ESG due diligence in an M&A world

With the boom in demand for environmental, social and governance (ESG) services during transactions, many consultancies are offering ESG due diligence for mergers and acquisitions (M&A). However, consultants coming from an ESG background often lack an essential understanding of the M&A process, which hinders their ability to support the transaction. Only by understanding the purpose of a due diligence can ESG due diligence providers give investors confidence in the price and final acquisition.

Due diligence for M&A is about closing a deal with certainty

Although the term “due diligence” is often used in an ESG context to describe an intensive research and disclosure process, it has a distinct and specific meaning in M&A.

M&A due diligence is a structured risk identification process focused on setting the right purchase price.

This use of similar terminologies with different meanings can be a source of confusion and misalignment in an already hectic transaction, a problem that is magnified by the immaturity of the ESG field and its lack of universally adopted standards.

While ESG-focused consultants bring an understanding of the ESG ecosystem, they often misunderstand the process and purpose of due diligence as part of a transaction because their interpretation of due diligence is broader. This misunderstanding creates a focus on ESG strategy and implementation, rather than on quantifying the costs of ESG risks relevant for the transaction.

Unfortunately, this confusion around terminology can lead to acquirers paying for irrelevant services. An ESG strategy, assessment of assets, or an endless list of nice-to-have policies and initiatives that could benefit the target will not provide the quantitative data the acquirer needs to assess and adjust the purchase price.

ESG due diligence providers without an understanding of the core purpose of due diligence can leave an acquirer lacking confidence in the valuation or uncertain about what they are acquiring.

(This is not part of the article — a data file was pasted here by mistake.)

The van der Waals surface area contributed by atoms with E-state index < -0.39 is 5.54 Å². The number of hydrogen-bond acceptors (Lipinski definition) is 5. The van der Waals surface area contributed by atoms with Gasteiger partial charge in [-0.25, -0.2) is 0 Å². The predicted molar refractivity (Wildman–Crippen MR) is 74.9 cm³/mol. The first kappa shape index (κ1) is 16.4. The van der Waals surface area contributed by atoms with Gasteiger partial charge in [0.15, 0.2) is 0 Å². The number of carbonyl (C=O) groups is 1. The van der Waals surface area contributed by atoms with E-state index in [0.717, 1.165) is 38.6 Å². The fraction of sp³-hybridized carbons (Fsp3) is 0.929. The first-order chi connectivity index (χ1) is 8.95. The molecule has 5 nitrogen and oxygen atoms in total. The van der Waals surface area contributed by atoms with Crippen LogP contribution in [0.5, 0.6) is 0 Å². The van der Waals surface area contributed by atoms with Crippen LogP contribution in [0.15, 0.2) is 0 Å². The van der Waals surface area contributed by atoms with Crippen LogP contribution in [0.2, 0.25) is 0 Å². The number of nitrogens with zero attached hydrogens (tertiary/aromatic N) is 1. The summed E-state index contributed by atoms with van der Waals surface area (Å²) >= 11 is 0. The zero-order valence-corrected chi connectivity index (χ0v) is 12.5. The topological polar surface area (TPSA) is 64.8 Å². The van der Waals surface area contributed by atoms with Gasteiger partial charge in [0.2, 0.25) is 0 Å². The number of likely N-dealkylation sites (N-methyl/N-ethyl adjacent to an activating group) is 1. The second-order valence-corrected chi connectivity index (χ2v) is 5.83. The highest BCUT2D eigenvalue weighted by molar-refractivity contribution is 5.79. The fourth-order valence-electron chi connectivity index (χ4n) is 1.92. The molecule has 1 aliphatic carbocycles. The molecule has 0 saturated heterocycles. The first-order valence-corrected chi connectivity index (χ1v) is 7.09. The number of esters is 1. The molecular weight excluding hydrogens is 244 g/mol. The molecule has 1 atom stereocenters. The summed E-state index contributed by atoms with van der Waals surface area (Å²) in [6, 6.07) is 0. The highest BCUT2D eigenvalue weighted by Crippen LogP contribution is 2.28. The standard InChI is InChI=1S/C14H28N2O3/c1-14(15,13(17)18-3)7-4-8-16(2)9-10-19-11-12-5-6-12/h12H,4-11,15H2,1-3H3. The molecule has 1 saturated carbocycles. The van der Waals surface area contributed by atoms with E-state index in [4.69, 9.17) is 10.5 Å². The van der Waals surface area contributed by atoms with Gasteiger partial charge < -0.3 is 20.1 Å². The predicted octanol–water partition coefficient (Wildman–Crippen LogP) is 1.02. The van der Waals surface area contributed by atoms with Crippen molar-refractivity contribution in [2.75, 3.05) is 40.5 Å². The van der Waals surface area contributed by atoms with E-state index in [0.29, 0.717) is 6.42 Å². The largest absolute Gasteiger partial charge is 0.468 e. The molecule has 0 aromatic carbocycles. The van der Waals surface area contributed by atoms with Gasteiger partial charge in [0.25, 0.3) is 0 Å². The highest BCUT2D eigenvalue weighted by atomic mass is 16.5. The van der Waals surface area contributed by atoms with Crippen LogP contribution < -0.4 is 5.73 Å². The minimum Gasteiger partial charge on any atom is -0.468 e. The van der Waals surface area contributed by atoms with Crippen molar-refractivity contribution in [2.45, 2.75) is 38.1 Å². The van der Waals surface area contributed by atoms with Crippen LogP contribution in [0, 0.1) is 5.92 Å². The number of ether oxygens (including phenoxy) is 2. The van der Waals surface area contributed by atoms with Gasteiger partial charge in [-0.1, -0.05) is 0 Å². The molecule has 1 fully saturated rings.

The ESG due diligence process

ESG due diligence aims to identity red flags and quantify any material risks to the transaction. Like financial, legal, commercial, or technical due diligence work streams, it is a company-specific risk assessment of areas impacting the success of the transaction.

An ESG due diligence should include:

  • Identification of issues that the acquirer should immediately consider because they are potential deal breakers (red flags)
  • A desktop or abbreviated materiality assessment that identifies the aspects of interest for the due diligence
  • Identification and quantification of material environmental, social and governance risks
  • A light analysis of competitors to assess how urgent ESG should be to the target
  • A degree of verification of truth, determined through site visits or stakeholder interviews
  • Limitations to the scope based on what other due diligence work streams are performed, which prevents overlap

As with any other due diligence stream in a transaction, the methodology for conducting the ESG due diligence is fixed. What differs for each company is the scope of work and input needed.

Unfortunately, ESG input is often immature or less prepared than the input from more traditional due diligence streams. This incomplete or immature information can reduce the buyer’s ability to accurately value a target and confidently engage in the deal.

Choose the right ESG due diligence service provider

Choosing the right ESG due diligence service provider is the best way for acquirers to ensure a relevant, useful, and accurate due diligence process.

Consider these questions when assessing an ESG due diligence service provider: